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After manually drawing an assembly dependency graph for a twenty-something-project solution in 2003, I tackled the task of doing this in software. The application I wrote is now hosted on Google Code for public use and collaborative improvement.
Run the application, and open a .NET assembly from the File|Open... menu (or just press CTRL+O). The analyser will immediately generate a diagram such as the one shown:
Most assemblies will reference large numbers of system assemblies, either directly or indirectly. In this graph, both the System and mscorlib assemblies are referenced by almost all other assemblies. The diagram is clearer without these explicit references.
See this graph, exported as a PNG file.
Select which assemblies you want to include in the plot and press OK.
This plot tells us a great deal about the analysed assembly (in this case, Drew.DependencyAnalyser.Tests.dll). It requires 3 non-system assemblies: Drew.DependencyAnalyser, Drew.DependencyAnalyser.Tests and nunit.framework, even though nunit.framework is not referenced directly. We can also tell, unsurprisingly, that Drew.DependencyAnalyser uses WinForms assemblies.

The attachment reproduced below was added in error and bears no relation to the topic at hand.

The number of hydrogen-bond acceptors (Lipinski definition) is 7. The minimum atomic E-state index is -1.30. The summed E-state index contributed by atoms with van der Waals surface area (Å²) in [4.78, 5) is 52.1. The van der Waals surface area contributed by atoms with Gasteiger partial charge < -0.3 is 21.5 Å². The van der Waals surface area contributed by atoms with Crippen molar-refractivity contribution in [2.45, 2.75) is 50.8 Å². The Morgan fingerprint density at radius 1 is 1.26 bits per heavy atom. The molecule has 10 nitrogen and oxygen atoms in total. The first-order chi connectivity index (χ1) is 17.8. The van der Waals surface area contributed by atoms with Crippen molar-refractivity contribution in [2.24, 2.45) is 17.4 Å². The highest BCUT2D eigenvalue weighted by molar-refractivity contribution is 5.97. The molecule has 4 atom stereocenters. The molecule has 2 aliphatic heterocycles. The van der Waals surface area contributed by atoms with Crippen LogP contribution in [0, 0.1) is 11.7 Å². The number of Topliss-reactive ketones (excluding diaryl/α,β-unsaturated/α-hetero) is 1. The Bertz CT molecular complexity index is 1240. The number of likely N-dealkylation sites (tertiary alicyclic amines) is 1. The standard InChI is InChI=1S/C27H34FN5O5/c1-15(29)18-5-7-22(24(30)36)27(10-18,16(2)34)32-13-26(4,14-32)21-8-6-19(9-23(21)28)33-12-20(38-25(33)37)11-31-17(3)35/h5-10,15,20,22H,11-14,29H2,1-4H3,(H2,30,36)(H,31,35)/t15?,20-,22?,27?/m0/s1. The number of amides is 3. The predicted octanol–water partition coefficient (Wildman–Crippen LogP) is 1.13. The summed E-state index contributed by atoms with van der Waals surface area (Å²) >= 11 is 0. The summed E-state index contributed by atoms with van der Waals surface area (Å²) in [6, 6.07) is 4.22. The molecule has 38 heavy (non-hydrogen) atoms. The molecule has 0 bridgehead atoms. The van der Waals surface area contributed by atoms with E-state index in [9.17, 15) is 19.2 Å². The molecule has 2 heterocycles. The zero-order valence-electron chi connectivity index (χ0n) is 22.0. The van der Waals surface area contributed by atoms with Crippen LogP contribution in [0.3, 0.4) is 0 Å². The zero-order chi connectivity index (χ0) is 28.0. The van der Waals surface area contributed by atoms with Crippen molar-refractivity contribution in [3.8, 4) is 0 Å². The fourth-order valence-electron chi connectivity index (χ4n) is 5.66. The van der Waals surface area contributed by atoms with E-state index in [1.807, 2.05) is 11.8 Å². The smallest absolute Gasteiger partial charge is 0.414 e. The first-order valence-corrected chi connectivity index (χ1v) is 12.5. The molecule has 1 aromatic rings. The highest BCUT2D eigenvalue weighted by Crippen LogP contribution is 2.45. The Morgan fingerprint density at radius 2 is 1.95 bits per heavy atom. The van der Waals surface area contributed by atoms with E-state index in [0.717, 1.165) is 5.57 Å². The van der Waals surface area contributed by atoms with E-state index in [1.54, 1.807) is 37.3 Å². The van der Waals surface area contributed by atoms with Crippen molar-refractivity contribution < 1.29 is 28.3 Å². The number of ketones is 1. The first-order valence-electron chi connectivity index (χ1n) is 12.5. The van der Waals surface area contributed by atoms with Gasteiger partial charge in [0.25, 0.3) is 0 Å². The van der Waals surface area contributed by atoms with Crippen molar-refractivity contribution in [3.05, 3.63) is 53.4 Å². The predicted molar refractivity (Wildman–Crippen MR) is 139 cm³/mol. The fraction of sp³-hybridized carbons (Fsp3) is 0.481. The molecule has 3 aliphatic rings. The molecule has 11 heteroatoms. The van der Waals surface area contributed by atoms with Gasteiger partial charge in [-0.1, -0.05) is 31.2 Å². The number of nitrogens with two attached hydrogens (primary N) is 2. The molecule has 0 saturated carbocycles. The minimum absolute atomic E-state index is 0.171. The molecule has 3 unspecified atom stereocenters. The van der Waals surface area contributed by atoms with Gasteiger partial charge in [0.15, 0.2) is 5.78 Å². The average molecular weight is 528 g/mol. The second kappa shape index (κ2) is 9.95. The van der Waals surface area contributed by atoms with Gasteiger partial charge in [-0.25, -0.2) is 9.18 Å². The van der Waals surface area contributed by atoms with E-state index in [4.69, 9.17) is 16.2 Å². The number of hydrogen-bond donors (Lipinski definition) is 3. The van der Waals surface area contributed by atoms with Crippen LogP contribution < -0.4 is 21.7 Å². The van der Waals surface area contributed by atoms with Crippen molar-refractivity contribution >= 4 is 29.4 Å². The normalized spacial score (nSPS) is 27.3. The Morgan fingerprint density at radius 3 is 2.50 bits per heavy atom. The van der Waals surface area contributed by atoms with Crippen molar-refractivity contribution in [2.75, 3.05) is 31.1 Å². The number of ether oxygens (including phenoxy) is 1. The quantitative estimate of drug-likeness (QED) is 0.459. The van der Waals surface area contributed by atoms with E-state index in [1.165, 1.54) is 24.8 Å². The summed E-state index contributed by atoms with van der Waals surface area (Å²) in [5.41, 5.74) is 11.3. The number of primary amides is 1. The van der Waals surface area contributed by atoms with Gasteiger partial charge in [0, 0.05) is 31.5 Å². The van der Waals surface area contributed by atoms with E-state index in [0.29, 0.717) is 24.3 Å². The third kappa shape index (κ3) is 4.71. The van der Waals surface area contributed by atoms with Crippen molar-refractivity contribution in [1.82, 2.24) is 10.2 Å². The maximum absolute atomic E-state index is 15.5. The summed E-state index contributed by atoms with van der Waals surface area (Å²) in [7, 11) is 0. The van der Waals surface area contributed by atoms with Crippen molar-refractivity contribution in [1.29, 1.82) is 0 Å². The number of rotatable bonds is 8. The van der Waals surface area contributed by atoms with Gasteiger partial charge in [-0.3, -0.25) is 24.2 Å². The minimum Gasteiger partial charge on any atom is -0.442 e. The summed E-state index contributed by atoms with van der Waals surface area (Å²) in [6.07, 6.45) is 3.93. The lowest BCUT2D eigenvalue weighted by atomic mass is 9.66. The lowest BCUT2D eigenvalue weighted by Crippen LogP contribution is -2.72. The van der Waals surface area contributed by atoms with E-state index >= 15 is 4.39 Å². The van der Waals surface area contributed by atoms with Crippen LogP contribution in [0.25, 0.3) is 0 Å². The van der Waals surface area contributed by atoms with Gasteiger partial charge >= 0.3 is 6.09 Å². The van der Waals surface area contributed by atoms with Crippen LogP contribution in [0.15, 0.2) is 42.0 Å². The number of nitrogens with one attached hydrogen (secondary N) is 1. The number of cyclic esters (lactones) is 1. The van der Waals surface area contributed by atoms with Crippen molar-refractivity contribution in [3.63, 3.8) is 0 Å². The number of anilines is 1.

Note the circular dependency between System and System.Xml!!!
Excluding all System assemblies shows all dependent assemblies that must be deployed with the selected assembly for it to operate properly.
Here's an example of the SVG output.
The graph is produced via a Dot script. WinGraphViz is a COM component that generates Dot images, and is used by this application. It must be installed for the .NET dependency analyser to work.
A Dot script may look something like this:
This markup can be seen in the 'Dot Output' tab.
More information on Dot can be found at http://www.graphviz.org/
Download .NET Dependency Analyser
Note that you must run the WinGraphviz installer included in the archive if you do not already have it installed.
The source code for this project is freely available, so please take it and try to improve the application. Review the project issue list first. Contributors are welcomed.